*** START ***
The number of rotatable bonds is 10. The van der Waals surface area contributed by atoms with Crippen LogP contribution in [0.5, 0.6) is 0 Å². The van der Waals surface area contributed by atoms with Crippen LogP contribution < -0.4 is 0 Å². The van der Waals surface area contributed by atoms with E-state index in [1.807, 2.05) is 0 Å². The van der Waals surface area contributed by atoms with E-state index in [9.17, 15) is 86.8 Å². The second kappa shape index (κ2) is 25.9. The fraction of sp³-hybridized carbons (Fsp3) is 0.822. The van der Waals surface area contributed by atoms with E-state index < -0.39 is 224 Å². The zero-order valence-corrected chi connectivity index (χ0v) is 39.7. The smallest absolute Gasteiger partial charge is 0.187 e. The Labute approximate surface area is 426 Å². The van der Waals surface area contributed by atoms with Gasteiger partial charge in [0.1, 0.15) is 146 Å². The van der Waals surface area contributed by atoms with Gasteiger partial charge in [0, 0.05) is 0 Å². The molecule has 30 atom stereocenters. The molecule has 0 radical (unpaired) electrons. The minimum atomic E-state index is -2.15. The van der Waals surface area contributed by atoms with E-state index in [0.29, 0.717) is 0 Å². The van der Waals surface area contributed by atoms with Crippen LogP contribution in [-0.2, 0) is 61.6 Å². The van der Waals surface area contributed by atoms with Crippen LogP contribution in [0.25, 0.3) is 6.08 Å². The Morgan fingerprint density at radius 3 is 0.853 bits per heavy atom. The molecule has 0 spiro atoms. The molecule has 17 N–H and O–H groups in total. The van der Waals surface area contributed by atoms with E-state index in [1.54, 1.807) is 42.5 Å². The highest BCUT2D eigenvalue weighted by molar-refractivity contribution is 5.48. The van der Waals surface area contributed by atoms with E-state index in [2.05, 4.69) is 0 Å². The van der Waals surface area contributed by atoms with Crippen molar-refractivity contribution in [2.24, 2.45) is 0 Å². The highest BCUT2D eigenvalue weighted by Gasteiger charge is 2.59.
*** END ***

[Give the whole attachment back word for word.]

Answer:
The number of rotatable bonds is 10. The van der Waals surface area contributed by atoms with Crippen LogP contribution in [0.5, 0.6) is 0 Å². The van der Waals surface area contributed by atoms with Crippen LogP contribution < -0.4 is 0 Å². The van der Waals surface area contributed by atoms with E-state index in [1.807, 2.05) is 0 Å². The van der Waals surface area contributed by atoms with E-state index in [9.17, 15) is 86.8 Å². The second kappa shape index (κ2) is 25.9. The fraction of sp³-hybridized carbons (Fsp3) is 0.822. The van der Waals surface area contributed by atoms with E-state index < -0.39 is 224 Å². The zero-order valence-corrected chi connectivity index (χ0v) is 39.7. The smallest absolute Gasteiger partial charge is 0.187 e. The Labute approximate surface area is 426 Å². The van der Waals surface area contributed by atoms with Gasteiger partial charge in [0.1, 0.15) is 146 Å². The van der Waals surface area contributed by atoms with Gasteiger partial charge in [0, 0.05) is 0 Å². The molecule has 30 atom stereocenters. The molecule has 0 radical (unpaired) electrons. The minimum atomic E-state index is -2.15. The van der Waals surface area contributed by atoms with E-state index in [0.29, 0.717) is 0 Å². The van der Waals surface area contributed by atoms with Crippen LogP contribution in [-0.2, 0) is 61.6 Å². The van der Waals surface area contributed by atoms with Crippen LogP contribution in [0.25, 0.3) is 6.08 Å². The Morgan fingerprint density at radius 3 is 0.853 bits per heavy atom. The molecule has 0 spiro atoms. The molecule has 17 N–H and O–H groups in total. The van der Waals surface area contributed by atoms with E-state index in [1.54, 1.807) is 42.5 Å². The highest BCUT2D eigenvalue weighted by molar-refractivity contribution is 5.48. The van der Waals surface area contributed by atoms with E-state index in [2.05, 4.69) is 0 Å². The van der Waals surface area contributed by atoms with Crippen molar-refractivity contribution in [2.24, 2.45) is 0 Å². The highest BCUT2D eigenvalue weighted by Gasteiger charge is 2.59.